Background: As a major provider of health care for racial and ethnic minority groups, the federal government has affirmed its commitment to the elimination of health disparities. Although numerous studies have examined health care disparities in various federal systems of care, few have examined these issues within TRICARE, the Department of Defense (DoD)'s program for providing health care coverage to members of the uniformed services and their dependents. Methods: This study provides an exploratory analysis examining apparent disparities in health status, access to and satisfaction with care, and use of preventive care using the 2007 Health Care Survey of DoD Beneficiaries. Analyses compare outcomes by race/ethnicity and between TRICARE beneficiaries and national norms derived from the National Consumer Assessment of Health Plans Study Benchmarking Database and the National Healthcare Disparities Report, and are stratified by duty status. Results: Compared to black non-Hispanics, a higher proportion of white non-Hispanic active-duty and retiree TRICARE beneficiaries reported good to excellent health status. However, on most measures, we found no differences between white non-Hispanic beneficiaries and members of racial/ethnic groups. When differences did exist, minority populations were likely to report better access to and use of services than whites. Conclusions: Although health disparities exist in health status and some measures of preventive care, black non-Hispanics and Hispanics often receive more equitable care under TRICARE than in the nation as a whole. These findings suggest the need to explore the characteristics of TRICARE that may be associated with more-favorable outcomes for racial and ethnic minority groups.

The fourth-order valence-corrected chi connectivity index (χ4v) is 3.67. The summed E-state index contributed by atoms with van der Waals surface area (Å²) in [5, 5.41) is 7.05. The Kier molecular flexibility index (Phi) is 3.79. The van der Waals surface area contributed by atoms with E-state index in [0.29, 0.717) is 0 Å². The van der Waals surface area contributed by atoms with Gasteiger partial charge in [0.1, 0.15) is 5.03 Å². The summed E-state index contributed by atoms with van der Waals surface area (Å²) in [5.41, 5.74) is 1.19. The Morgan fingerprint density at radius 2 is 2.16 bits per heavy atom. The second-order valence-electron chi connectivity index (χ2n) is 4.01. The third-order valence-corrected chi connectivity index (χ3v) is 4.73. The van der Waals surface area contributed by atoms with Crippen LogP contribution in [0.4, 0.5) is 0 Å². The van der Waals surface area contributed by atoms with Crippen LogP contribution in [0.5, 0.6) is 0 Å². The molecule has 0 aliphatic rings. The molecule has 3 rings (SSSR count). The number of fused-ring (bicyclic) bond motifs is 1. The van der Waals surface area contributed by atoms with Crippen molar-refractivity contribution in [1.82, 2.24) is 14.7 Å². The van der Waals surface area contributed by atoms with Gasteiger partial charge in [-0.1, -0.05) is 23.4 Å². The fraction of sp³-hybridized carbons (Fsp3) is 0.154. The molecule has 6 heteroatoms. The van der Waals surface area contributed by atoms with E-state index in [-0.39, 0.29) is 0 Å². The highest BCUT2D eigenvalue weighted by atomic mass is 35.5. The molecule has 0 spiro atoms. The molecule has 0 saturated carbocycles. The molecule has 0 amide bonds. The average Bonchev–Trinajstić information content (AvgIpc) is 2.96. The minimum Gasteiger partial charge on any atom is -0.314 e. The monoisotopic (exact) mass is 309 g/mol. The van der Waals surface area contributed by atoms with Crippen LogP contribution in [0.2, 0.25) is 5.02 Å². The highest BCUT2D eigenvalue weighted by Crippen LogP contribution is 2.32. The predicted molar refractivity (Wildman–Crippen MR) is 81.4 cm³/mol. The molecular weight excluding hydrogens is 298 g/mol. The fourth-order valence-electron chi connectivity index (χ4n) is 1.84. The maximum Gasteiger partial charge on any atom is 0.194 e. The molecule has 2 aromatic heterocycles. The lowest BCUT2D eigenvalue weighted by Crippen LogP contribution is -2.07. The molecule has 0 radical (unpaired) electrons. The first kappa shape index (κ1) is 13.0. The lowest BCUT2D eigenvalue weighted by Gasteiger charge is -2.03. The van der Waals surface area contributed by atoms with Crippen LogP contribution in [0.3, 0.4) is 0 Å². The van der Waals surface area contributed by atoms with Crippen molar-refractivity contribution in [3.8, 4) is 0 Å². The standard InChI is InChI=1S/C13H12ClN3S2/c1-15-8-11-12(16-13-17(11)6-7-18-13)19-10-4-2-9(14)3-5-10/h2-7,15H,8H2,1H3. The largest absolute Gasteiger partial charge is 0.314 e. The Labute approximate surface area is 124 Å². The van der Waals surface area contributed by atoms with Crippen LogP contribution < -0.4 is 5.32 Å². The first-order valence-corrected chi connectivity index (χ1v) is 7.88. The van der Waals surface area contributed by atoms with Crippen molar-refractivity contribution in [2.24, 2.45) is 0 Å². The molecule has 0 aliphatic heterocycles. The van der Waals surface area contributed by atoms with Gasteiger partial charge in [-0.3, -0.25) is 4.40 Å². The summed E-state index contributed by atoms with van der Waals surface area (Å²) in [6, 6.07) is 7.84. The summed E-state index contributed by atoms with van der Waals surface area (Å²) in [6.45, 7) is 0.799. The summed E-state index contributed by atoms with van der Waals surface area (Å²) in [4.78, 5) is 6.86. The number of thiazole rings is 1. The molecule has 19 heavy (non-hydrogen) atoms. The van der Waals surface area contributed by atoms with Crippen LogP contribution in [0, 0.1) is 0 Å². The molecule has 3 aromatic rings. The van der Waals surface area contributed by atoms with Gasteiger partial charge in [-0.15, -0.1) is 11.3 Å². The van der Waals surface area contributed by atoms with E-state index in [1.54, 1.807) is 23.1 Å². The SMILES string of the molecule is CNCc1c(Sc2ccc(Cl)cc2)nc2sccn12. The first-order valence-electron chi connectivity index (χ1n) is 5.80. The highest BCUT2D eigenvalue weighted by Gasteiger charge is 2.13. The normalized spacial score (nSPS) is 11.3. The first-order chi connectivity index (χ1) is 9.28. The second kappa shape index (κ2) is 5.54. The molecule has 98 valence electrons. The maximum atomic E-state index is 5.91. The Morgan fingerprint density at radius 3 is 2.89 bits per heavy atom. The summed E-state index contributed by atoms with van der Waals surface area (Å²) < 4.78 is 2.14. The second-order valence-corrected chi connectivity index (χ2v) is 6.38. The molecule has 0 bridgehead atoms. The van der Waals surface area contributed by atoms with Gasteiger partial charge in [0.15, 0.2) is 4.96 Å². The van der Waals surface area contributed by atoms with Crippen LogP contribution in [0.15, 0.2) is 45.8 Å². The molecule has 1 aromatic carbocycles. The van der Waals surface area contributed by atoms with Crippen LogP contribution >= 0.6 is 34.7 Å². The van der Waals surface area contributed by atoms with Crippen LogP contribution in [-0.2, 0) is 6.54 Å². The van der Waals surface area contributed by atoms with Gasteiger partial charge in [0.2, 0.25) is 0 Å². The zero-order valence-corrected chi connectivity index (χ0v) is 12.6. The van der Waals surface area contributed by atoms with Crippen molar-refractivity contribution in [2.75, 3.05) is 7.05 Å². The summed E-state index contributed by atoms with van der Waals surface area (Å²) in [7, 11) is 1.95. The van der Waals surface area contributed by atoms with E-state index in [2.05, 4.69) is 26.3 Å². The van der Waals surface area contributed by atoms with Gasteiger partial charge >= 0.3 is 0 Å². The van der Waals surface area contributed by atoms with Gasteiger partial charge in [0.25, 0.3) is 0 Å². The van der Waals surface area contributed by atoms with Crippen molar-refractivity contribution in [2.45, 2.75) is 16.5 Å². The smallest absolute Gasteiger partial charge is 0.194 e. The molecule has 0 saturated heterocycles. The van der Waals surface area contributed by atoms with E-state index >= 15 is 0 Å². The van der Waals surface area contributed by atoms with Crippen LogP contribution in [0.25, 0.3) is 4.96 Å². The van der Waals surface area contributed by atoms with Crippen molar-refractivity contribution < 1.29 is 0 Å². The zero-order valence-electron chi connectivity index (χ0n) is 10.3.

ASJC Scopus subject areas
- Health disparities